My name is Danielle Diaz. One of the things I've learned in life, both inside and outside the courtroom, is that it is important to not see others as your enemy. Even though you may see the prosecutor as your enemy, he or she is just trying to do a job. It may be possible that you can get a prosecutor or the judge to be sympathetic and get him or her on your side. In order to accomplish this, you need to understand the law. I feel that most individuals do not understand the law, which is why I was motivated to create this blog.
In many cases of civil liability, parents are held liable for the negligent or intentional actions of their children. The situation is different for criminal liability where parents are rarely responsible for the criminal actions of their children. However, there are a few exceptional cases where you might be charged with a crime if your child commits a crime. Below are examples of such cases.
Contributing to the Delinquency of a Minor
You can be charged with contributing to the delinquency of a minor (CDM) if you encourage or enable your child in their criminal acts. In this case, you are being charged because you know or should know about the dangers of a crime better than the child. These laws are in place to encourage parents to prevent their children from committing a crime.
A good example is a parent using their child to shoplift expensive jewelry in a store. Say the parent creates a distraction as the child picks up and hides the jewelry. In this case, the child may be charged with shoplifting in a juvenile court while the parent may be charged with CDM.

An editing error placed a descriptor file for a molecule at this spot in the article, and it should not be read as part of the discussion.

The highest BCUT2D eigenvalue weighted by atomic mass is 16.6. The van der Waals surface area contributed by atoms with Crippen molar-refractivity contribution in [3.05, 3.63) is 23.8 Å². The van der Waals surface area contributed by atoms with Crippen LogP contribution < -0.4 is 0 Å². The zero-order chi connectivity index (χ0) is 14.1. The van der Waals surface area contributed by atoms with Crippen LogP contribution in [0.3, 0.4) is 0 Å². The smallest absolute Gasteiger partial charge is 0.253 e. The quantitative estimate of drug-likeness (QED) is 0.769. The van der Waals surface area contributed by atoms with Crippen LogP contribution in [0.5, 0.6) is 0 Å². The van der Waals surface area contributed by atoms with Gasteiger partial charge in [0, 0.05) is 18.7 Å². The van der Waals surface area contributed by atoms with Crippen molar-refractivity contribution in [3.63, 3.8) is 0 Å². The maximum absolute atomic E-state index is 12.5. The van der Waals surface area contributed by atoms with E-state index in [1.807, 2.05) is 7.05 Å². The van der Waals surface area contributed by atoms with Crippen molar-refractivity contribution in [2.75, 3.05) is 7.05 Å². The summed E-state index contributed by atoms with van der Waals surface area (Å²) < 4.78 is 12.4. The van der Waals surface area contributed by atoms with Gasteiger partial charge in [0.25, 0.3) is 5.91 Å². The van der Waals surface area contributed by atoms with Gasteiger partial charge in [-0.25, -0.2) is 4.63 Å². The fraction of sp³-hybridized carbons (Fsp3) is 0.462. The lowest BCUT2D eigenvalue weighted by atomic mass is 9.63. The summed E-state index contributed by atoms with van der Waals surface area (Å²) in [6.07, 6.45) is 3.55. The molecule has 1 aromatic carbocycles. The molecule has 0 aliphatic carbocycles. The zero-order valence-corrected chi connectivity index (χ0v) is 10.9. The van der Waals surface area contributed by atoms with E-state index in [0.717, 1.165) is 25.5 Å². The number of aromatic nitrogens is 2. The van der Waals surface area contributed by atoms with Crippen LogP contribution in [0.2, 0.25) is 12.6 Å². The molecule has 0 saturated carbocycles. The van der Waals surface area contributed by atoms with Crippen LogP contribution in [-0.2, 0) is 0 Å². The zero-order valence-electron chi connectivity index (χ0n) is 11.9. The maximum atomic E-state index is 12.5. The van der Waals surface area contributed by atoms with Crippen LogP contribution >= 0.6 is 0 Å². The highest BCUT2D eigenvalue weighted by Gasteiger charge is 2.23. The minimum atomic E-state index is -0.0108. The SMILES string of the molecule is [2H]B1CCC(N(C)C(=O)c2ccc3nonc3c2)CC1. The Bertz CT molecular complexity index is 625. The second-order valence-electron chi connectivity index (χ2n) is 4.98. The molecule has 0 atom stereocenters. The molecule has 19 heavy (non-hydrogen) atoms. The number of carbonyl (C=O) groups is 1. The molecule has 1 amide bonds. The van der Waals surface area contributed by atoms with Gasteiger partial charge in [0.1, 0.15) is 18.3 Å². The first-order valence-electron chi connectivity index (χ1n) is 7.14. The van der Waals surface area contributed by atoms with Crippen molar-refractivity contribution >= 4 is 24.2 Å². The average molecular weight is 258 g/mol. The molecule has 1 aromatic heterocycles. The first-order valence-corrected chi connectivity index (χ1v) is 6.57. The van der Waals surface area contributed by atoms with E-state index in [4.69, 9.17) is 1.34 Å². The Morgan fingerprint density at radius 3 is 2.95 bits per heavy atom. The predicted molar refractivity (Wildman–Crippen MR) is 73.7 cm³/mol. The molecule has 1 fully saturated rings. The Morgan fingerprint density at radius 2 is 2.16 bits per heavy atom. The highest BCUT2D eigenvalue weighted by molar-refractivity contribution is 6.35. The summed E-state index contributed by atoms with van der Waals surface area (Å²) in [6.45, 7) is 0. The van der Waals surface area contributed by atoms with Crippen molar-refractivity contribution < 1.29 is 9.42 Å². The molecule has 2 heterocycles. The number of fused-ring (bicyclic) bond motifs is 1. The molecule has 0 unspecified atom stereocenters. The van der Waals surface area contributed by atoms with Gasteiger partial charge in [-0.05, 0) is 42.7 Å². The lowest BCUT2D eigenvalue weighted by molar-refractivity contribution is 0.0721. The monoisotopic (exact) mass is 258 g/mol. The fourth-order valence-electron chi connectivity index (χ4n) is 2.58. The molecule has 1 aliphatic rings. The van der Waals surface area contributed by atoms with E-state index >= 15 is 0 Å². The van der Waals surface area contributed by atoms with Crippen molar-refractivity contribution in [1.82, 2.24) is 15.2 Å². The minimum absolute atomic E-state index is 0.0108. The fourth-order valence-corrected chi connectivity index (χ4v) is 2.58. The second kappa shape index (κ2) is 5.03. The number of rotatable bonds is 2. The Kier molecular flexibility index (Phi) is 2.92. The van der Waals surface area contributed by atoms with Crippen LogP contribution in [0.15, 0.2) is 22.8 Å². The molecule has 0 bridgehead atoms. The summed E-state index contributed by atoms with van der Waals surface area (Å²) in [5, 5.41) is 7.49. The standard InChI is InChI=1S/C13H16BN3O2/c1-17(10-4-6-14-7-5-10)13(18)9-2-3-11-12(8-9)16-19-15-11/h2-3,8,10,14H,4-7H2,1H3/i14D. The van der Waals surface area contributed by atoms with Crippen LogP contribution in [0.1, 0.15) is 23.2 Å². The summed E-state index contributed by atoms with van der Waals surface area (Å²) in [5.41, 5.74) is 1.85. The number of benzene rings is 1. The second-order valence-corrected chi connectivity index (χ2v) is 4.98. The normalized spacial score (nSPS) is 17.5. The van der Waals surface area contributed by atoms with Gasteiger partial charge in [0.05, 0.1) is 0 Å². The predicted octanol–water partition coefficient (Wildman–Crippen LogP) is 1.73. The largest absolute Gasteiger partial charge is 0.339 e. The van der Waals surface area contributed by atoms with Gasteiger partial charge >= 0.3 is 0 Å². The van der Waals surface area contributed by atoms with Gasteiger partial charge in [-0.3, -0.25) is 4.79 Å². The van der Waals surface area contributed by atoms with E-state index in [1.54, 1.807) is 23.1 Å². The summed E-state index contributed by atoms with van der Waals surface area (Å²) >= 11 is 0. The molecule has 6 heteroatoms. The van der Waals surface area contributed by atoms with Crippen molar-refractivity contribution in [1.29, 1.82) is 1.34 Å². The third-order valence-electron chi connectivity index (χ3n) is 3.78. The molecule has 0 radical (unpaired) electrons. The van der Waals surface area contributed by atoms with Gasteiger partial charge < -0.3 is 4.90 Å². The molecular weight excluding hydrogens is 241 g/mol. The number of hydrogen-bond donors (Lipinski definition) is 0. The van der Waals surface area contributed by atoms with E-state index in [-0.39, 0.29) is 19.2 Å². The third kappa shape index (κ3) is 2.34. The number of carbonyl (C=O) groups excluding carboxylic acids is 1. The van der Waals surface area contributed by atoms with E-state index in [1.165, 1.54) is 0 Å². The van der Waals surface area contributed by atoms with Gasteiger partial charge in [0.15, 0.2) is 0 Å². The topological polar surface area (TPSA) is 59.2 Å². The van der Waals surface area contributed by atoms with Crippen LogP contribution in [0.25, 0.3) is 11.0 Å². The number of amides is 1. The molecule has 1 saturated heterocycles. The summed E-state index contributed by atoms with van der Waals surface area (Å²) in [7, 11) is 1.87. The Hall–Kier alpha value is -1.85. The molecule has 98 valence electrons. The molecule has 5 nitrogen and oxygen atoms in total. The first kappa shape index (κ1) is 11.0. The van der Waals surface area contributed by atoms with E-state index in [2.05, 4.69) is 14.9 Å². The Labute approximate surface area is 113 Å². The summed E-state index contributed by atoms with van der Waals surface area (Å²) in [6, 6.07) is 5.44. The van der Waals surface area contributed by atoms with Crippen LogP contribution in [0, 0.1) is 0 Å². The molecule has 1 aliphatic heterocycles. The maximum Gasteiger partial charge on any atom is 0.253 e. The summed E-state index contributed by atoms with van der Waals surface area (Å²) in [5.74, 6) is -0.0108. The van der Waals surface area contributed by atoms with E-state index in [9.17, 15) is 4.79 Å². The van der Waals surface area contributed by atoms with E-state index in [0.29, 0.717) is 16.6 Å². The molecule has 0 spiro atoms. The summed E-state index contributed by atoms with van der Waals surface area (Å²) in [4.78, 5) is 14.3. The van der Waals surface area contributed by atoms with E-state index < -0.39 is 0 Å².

Some states have "poor parenting" laws that make parents at least partially responsible for the criminal actions of their children. The rationale is that children are under the care and guidance of parents, and criminal actions from children represent poor care and guidance from the parents. In that case, it only makes sense that the parents should share in the punishment if a child commits a crime.
An example of such a case is driving under the influence (DUI) cases lodged against teen drivers. Parents of children accused of DUI, especially multiple DUIs that cause property damage, injury, or fatality, may share some of the criminal liability with the child.
Lastly, some states will charge you with a crime if your child commits a status crime. A status crime is an action that is only criminal to a certain group of people, but not to others. For example, it is a crime for children to skip school and loiter in the streets, but adults (even if they are students) who do the same are not committing any crime. Other examples of status crimes include firearm possession, curfew violation, and marijuana possession.
Hopefully, you won't be in a situation where the two of you are facing criminal charges any time soon. Contact a criminal defense lawyer like those at McFarland & Masters LLC if you or your child or both of you are facing criminal charges.